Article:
Tips for better and healthier computer or laptop usage
When bad posture becomes a habit it becomes increasingly more difficult to re-teach our bodies how to sit correctly. There are two important things we can do to help minimize, or even eliminate, the effects of having bad posture. Firstly, if you can, minimize the amount of time you spend on your devices. The nature of our computers and phones cause us to slouch over them and if you can cut out your usage you will ultimately cut out the time you spend slumped over. Secondly, we can practice the ideal way of sitting down to lessen the chances of a sore back. As cutting out computer usage may be impossible for some who work a desk job this alternative is suited for everyone, and even if you’re cutting down your usage as well you can try this out.
Here are some easy ways to sit correctly:
- Keep screen at eye level– If your screen is too low, this will cause your head to point down causing neck and backaches. If it is too high, this can lead to dry eye syndrome. The top of your screen should be at your eye level and your eyes should be slightly looking down at a ten-degree angle.
- Use a separate keyboard and mouse for a laptop– Laptops are not designed for prolonged use because the screen and the keyboard are too close together that they can’t both be in good positions at the same time. The best thing for you to do is to place your laptop on top of a stack of books so the screen is at an eye-level and use a separate keyboard and mouse so your elbows can rest at 90° by your side.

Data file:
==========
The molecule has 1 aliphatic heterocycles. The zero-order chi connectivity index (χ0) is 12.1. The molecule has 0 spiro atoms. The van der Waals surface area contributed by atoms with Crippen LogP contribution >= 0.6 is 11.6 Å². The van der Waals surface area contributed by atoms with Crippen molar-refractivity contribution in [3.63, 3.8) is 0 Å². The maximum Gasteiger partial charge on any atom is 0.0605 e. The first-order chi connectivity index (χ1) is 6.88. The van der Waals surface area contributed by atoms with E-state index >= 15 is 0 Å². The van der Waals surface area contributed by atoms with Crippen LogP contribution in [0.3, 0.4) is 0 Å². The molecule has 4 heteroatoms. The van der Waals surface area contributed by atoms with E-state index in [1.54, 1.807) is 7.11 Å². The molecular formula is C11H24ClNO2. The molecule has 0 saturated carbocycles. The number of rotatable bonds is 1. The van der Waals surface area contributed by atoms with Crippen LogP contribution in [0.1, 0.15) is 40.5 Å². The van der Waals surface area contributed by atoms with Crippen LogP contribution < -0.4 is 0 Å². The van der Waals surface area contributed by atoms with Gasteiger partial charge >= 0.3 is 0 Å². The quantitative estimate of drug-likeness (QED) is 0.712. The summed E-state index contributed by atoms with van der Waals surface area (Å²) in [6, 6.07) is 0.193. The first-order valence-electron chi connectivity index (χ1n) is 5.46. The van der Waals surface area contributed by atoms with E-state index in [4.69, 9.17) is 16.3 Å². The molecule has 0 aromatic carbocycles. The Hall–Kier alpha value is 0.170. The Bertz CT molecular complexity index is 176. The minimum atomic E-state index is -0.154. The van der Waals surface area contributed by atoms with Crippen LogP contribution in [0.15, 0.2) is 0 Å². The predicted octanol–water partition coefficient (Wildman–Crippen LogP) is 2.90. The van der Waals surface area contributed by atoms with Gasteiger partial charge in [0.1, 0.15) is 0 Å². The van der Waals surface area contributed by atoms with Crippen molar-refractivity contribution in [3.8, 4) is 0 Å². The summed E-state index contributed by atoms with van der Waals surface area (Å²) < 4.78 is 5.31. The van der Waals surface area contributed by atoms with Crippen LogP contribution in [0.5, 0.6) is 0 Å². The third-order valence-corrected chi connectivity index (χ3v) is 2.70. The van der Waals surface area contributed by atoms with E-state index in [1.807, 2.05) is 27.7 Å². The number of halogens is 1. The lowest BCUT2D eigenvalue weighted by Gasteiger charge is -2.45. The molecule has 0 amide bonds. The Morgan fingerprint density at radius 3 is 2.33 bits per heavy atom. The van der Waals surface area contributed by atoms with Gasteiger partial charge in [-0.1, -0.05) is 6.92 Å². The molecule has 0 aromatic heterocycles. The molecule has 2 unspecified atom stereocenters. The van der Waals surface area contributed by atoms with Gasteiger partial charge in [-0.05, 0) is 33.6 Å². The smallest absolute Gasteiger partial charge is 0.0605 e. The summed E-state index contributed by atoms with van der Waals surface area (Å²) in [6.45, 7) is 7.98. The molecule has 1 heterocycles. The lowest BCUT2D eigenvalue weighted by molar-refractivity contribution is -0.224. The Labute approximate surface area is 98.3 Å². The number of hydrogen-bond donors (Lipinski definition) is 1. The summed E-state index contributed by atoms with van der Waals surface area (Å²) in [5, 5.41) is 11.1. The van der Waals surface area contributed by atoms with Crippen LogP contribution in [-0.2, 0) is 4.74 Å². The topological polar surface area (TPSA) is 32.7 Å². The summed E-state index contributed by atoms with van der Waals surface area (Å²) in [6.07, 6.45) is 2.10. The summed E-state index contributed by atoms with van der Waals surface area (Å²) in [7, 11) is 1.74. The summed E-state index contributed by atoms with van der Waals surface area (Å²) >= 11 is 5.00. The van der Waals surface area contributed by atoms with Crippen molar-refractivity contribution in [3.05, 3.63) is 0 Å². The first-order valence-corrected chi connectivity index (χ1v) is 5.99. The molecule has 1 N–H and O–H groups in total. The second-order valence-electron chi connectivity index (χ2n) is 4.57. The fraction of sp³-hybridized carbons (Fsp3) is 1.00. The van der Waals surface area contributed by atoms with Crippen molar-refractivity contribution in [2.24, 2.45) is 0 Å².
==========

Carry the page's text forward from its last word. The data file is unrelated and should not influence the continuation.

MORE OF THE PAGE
- Stable base– If using your laptop, make sure it’s on a stable base and not on your lap so you have support for your arms.
- Adopt good sitting posture – Your hips should be as far back as they can go in the chair and your feet need to be flat on the floor. Your knees should be equal or slightly lower than your hips. If you have an adjustable chair, adjust it to a 100°-110° reclined angle so your upper and lower back is supported.
- Take regular breaks– The World Health Organization recommends that an adult should partake in at least 150 minutes of moderate exercise weekly. That’s only 30 minutes of exercise for 5 out of 7 days. While working make sure to get up and walk around at least every 30 minutes. These breaks don’t have to be time-consuming and will improve your overall well being.
Being aware is one of the most important things when it comes to bad posture. If you’re slumped over your computer, focused on a deadline, it may be easy to forget that you’re slowly morphing into Quasimodo. If you need to set reminders for yourself do so. A message that pops up on your screen every 30 minutes of the day to remind you to sit up straight. It’s a small effort for a huge gain. Maintaining a strongtech/life balanceis key, and as helpful as our computers and smartphones are in getting work done we need to remain aware of the physical toll they can often take if we’re not paying attention.
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Originally appeared on www.goboldfish.com